Indeed, the resolution comes at a time when South Africa’s relationship with the US has been fraught with divergences and friction in the recent past. For example, South Africa has openly defied the US campaign for the isolation of Russia after its invasion of Ukraine in February last year; the US refused to support South Africa’s resolution for the waiver of intellectual property rights on Covid-19 vaccines at the World Trade Organisation; and the SA government condemned the US Embassy’s unprocedural issuing of a terror alert in November last year.

Furthermore, South Africa has embraced the Chinese technology giant Huawei while the US has blacklisted the company and encouraged some of its closest allies to do the same because of the alleged security threat that the company represents.

As such, it is clear that despite the two countries sharing democratic values and a belief in the free market economy, the ideological chasm between them has been growing wider and wider. Yet, the two countries still retain an important economic relationship with trade between them reaching $21.2billion (about R386bn) in 2021.

The US is also South Africa’s biggest bilateral source of foreign direct investment amounting to $7bn represented by over 600 companies. However, the US-South Africa trade is dwarfed by China-South Africa trade, which reached a record $54bn in 2021.

That said, the significant economic co-operation between the US and South Africa does not in any way warrant the tone adopted in the proposed resolution. The resolution is tantamount to the US dictating South Africa’s foreign policy independence.

It is an arrogant and grotesque disregard for South Africa’s standing as a sovereign state. This is exactly the kind of hegemonic behaviour that is driving potential allies away from Washington and towards other powers who treat smaller countries as equals.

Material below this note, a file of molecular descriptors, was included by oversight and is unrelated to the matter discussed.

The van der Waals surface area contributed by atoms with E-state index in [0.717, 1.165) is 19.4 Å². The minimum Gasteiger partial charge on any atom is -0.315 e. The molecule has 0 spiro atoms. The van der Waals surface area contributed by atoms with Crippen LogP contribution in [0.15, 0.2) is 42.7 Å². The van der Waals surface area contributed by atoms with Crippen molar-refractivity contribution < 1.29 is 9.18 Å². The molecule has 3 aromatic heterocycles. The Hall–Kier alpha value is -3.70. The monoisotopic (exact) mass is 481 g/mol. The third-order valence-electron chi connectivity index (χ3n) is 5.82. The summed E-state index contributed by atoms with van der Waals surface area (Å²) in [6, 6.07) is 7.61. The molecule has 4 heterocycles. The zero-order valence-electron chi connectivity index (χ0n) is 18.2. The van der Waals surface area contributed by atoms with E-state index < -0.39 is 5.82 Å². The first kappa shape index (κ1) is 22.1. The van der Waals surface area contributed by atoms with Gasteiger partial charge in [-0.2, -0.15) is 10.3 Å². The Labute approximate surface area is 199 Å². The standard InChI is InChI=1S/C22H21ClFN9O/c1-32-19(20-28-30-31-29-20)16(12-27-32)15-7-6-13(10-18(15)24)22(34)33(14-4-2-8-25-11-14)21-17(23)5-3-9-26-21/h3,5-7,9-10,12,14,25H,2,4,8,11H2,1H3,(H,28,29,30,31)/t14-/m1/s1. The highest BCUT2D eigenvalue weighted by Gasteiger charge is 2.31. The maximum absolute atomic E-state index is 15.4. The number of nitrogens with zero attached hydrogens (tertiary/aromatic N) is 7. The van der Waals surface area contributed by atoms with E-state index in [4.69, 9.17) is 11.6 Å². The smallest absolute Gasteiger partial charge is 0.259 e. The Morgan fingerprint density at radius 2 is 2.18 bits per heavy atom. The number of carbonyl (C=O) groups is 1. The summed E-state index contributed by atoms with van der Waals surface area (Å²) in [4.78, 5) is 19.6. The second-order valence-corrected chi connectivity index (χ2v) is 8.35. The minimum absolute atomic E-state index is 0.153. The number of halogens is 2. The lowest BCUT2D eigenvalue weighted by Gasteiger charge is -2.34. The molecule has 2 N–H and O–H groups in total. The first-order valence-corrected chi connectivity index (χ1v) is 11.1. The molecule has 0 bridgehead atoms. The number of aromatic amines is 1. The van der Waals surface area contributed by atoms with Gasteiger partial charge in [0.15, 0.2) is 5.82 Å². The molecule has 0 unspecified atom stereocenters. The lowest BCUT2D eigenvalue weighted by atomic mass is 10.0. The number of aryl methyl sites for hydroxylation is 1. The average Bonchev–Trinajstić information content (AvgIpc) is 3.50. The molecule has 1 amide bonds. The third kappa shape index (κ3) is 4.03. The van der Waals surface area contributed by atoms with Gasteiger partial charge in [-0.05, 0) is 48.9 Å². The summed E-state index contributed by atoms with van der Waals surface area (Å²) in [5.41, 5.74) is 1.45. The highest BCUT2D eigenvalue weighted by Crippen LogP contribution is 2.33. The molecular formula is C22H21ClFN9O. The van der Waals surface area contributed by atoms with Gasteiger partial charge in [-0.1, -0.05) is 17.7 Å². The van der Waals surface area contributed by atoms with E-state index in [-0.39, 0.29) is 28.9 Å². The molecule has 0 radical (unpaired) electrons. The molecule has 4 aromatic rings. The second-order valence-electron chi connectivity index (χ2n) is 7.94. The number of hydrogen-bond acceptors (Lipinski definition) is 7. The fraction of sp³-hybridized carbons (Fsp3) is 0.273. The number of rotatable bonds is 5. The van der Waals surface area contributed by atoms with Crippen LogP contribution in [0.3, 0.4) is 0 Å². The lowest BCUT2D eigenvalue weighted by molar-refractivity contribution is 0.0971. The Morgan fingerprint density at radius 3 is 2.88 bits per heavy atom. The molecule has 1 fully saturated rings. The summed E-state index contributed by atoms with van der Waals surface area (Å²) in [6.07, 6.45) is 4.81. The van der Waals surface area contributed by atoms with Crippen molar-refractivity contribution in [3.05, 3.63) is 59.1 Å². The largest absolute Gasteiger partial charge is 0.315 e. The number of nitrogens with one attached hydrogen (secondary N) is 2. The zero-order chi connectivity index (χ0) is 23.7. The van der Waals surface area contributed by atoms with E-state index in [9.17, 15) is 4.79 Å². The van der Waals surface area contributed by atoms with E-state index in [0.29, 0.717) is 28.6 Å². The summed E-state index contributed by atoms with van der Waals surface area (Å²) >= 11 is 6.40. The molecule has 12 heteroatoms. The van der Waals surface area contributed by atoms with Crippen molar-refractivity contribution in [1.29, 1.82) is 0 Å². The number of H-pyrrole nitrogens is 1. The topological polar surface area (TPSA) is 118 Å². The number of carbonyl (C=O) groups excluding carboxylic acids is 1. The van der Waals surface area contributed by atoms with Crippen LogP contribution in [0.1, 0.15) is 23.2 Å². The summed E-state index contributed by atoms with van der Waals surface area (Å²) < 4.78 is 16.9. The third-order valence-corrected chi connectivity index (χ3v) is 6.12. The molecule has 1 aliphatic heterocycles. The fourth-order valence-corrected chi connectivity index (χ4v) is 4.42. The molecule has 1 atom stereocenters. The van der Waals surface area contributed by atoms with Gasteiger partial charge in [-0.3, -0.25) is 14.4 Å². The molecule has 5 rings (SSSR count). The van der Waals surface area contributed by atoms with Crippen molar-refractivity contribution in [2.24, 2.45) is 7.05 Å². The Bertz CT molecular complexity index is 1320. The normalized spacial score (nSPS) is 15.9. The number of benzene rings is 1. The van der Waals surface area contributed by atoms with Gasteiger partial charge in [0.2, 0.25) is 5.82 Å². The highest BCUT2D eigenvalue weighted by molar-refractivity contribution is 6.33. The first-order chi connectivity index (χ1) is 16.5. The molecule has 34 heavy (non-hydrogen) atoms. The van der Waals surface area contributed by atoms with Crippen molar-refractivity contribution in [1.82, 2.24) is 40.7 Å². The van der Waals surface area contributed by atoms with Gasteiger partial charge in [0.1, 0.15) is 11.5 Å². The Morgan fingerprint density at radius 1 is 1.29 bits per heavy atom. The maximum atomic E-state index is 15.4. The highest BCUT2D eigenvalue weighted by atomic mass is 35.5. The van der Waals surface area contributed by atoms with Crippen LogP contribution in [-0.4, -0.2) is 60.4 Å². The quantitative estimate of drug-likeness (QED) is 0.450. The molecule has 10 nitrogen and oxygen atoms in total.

South Africa has taken a position on the Russia-Ukraine war just like any other country has taken a position, and this must be respected. Further, the content of the resolution shows that some representatives in the US believe that South Africa can be a pawn in their country’s geopolitical rivalry with other major powers.

It is even more concerning that the sentiments of the resolution, while expressed by figures on the periphery of politics in Washington, match the sentiments expressed by the US Strategy Towards sub-Saharan Africa presented by the US Secretary of State, Antony Blinken, in Pretoria in August last year.

Blinken’s statement criticised China and Russia’s activities in Africa and just stopped short of telling the Continent not to work with the two countries. The White House also expressed concern over South Africa holding military exercises with China and Russia.

As such, the resolution is not far off from the thinking of the current US government. It remains to be seen whether South Africa will be taken off the Africa Growth and Opportunity Act (Agoa), which is due for renewal in 2025, as some sort of punishment for its close relations with Washington’s rivals.

David Monyae is associate Professor of International Relations and Political Science and Director of the Centre for Africa-China Studies at the University of Johannesburg.